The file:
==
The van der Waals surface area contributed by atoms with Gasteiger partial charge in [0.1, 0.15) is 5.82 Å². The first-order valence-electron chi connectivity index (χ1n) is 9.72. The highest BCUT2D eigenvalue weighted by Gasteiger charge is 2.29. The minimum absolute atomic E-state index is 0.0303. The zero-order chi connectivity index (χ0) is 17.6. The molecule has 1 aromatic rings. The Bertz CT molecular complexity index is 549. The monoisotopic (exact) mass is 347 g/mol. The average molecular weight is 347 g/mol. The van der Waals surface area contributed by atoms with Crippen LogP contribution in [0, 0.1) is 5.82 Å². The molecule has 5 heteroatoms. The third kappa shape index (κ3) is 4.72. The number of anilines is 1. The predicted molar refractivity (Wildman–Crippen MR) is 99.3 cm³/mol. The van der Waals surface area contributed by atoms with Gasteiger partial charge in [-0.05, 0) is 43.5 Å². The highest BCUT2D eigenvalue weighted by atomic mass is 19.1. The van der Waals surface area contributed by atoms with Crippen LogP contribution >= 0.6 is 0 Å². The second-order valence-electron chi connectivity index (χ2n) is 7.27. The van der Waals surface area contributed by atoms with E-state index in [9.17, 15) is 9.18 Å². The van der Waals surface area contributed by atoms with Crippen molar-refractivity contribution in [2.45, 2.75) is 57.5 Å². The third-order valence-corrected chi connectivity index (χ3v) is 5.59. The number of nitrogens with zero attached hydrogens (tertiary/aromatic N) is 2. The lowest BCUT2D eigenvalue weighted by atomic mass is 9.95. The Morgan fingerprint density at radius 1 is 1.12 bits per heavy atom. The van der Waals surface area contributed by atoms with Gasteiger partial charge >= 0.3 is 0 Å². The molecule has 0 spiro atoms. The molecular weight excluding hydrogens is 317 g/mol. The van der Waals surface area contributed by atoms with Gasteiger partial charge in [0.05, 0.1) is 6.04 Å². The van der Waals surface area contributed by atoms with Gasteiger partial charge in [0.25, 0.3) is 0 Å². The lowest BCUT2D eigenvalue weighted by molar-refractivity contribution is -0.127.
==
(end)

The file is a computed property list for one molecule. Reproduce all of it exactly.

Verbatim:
The van der Waals surface area contributed by atoms with Gasteiger partial charge in [0.1, 0.15) is 5.82 Å². The first-order valence-electron chi connectivity index (χ1n) is 9.72. The highest BCUT2D eigenvalue weighted by Gasteiger charge is 2.29. The minimum absolute atomic E-state index is 0.0303. The zero-order chi connectivity index (χ0) is 17.6. The molecule has 1 aromatic rings. The Bertz CT molecular complexity index is 549. The monoisotopic (exact) mass is 347 g/mol. The average molecular weight is 347 g/mol. The van der Waals surface area contributed by atoms with Crippen LogP contribution in [0, 0.1) is 5.82 Å². The molecule has 5 heteroatoms. The third kappa shape index (κ3) is 4.72. The number of anilines is 1. The predicted molar refractivity (Wildman–Crippen MR) is 99.3 cm³/mol. The van der Waals surface area contributed by atoms with Gasteiger partial charge in [-0.05, 0) is 43.5 Å². The highest BCUT2D eigenvalue weighted by atomic mass is 19.1. The van der Waals surface area contributed by atoms with Crippen LogP contribution >= 0.6 is 0 Å². The second-order valence-electron chi connectivity index (χ2n) is 7.27. The van der Waals surface area contributed by atoms with E-state index in [9.17, 15) is 9.18 Å². The van der Waals surface area contributed by atoms with Crippen molar-refractivity contribution in [2.45, 2.75) is 57.5 Å². The third-order valence-corrected chi connectivity index (χ3v) is 5.59. The number of nitrogens with zero attached hydrogens (tertiary/aromatic N) is 2. The lowest BCUT2D eigenvalue weighted by atomic mass is 9.95. The Morgan fingerprint density at radius 1 is 1.12 bits per heavy atom. The van der Waals surface area contributed by atoms with Gasteiger partial charge >= 0.3 is 0 Å². The molecule has 0 spiro atoms. The molecular weight excluding hydrogens is 317 g/mol. The van der Waals surface area contributed by atoms with Gasteiger partial charge in [0.05, 0.1) is 6.04 Å². The van der Waals surface area contributed by atoms with Gasteiger partial charge in [0.25, 0.3) is 0 Å². The lowest BCUT2D eigenvalue weighted by molar-refractivity contribution is -0.127.